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Batsman’s paradise?

Ezra Stuart in St Kitts

Batsman’s paradise?

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BASSETERRE – After the bowler-friendly Providence pitch in Guyana, batsmen on both sides were bubbly when they inspected the Warner Park surface here yesterday for the deciding second Digicel cricket Test between West Indies and Pakistan.
Both previous Tests at this venue, the inaugural one in 2006 against India and last year’s second versus South Africa, ended in high-scoring draws on flat pitches.
An almost similar surface is being churned out for this Test with dry grass rolled into the match pitch, which looks fairly dry and quite hard.
And even before making his inspection, West Indies coach Ottis Gibson revealed that a message was sent to the groundsmen requesting the type of surface that the regional team would like to play on.
“We sent a message here asking for a wicket that is going to help us. We obviously got a very strong seam attack with Fidel Edwards, (Kemar) Roach, Ravi Rampaul and (Darren) Sammy and they obviously got a very strong spin attack with (Saeed) Ajmal, (Abdur) Rehman and (Mohammed) Hafeez,” Gibson said.
“So we are hoping that we can have a surface that is more helpful to our seam attack, one that gives us an advantage,” he added.
In the previous two Tests at this venue, the smallest in the Caribbean where international cricket is played, eight batsmen recorded centuries and there were three totals in excess of 500 runs.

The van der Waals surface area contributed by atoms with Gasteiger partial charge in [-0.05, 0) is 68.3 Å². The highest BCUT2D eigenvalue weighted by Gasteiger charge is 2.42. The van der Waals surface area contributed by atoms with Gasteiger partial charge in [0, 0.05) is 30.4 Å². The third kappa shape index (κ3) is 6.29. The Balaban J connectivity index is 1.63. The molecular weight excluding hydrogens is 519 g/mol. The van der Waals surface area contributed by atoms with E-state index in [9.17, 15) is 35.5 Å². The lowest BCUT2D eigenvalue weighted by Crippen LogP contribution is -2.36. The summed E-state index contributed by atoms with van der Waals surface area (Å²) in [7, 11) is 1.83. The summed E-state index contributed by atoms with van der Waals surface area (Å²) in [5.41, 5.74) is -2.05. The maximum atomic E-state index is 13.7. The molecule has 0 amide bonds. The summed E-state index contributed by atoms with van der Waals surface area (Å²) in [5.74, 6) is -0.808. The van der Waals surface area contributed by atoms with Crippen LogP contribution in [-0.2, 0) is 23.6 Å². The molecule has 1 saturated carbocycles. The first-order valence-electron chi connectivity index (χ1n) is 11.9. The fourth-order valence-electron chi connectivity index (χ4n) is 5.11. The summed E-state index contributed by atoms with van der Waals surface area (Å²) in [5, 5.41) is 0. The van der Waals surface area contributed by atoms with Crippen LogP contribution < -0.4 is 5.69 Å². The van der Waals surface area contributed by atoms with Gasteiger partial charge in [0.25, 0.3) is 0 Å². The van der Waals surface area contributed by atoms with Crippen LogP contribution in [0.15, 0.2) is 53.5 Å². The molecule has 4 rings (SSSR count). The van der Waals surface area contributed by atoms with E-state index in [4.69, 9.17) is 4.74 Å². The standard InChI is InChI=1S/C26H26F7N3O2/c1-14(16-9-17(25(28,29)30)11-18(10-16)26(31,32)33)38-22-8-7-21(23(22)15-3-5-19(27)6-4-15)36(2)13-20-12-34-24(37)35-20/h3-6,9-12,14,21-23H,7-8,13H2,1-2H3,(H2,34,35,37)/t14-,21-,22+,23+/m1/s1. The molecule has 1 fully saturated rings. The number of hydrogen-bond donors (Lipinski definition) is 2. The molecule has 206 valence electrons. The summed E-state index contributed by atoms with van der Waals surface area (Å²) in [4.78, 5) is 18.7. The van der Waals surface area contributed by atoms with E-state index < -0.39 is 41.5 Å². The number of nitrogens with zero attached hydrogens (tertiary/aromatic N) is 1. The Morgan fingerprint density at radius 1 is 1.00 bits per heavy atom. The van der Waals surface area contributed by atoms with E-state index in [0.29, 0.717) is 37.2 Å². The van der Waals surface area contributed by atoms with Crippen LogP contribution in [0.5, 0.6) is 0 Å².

In 2006, Daren Ganga (135) and Ramnaresh Sarwan (116) fashioned centuries in the West Indies’ first innings total of 581 as India’s most successful Test bowler Anil Kumble sent down 47 wicketless overs.
The West Indies played seven specialist batsmen and Marlon Samuels, who batted at No.7, made 87 while Shivnarine Chanderpaul was left high and dry on 97 not out as off-spinner Harbhajan Singh took the last four wickets in the space of 11 runs for the only five-wicket haul (44-6-147-5) by a bowler.
India replied with 362, behind an even century from V.V.S. Laxman while the West Indies made 172 for six declared in their second innings with Ganga on 66 not out. Set 392 for victory, India held on for a draw on 294 for eight.
Last year, South Africa batted first and amassed 543 for six declared. Captain Graeme Smith (132), Jacques Kallis (110) and A.B. de Villiers (135 not out) all got hundreds.
Off-spinner Shane Shillingford, who joined Sulieman Benn in a double spin West Indian attack, had a marathon bowl of 52 overs and took three for 193. Benn had a solitary wicket in 30 overs which cost 124 runs.
In reply, the West Indies, led by a 357-ball knock of 166 by Chanderpaul and 114 by Brendan Nash, whose run-out ended a 220-run fifth-wicket partnership, had the satisfaction of surpassing South Africa’s total, scoring 546.
Dale Steyn, the world’s No.1 ranked fast bowler, toiled 29 overs and conceded 105 runs for his lone wicket. When South Africa batted a second time, Benn (28) and Shillingford (30) combined for 58 of the 94 overs bowled before the Proteas declared at 235 for three to complete another stalemate.
There is now every possibility that Samuels, who was 12th man in Guyana, may come into the team for Darren Bravo with Sarwan reverting to his favoured No.3 position. But it is almost certain that there will be a straight swap at the top with uncapped 18-year-old Barbadian schoolboy Kraigg Brathwaite replacing the out of sorts Devon Smith.
It could be another lean test for fast bowler Kemar Roach, who has not been at his best in this Digicel home series versus Pakistan. Last year, Roach picked up just one scalp in 35 overs, spread over the two South African innings.
His pace partner Ravi Rampaul was wicketless in 20 overs, two of which were bowled in the second innings before he limped off the field.
At that stage of his career, Rampaul had taken just four wickets in five Tests at an unsatisfactory average of 109.75 for each wicket.
But he has reduced that high average by half with the excellent figures of 17-5-27-3 and 21-6-48-4 in the West Indies’  victory in Georgetown.
This pitch should surely test his resurgence.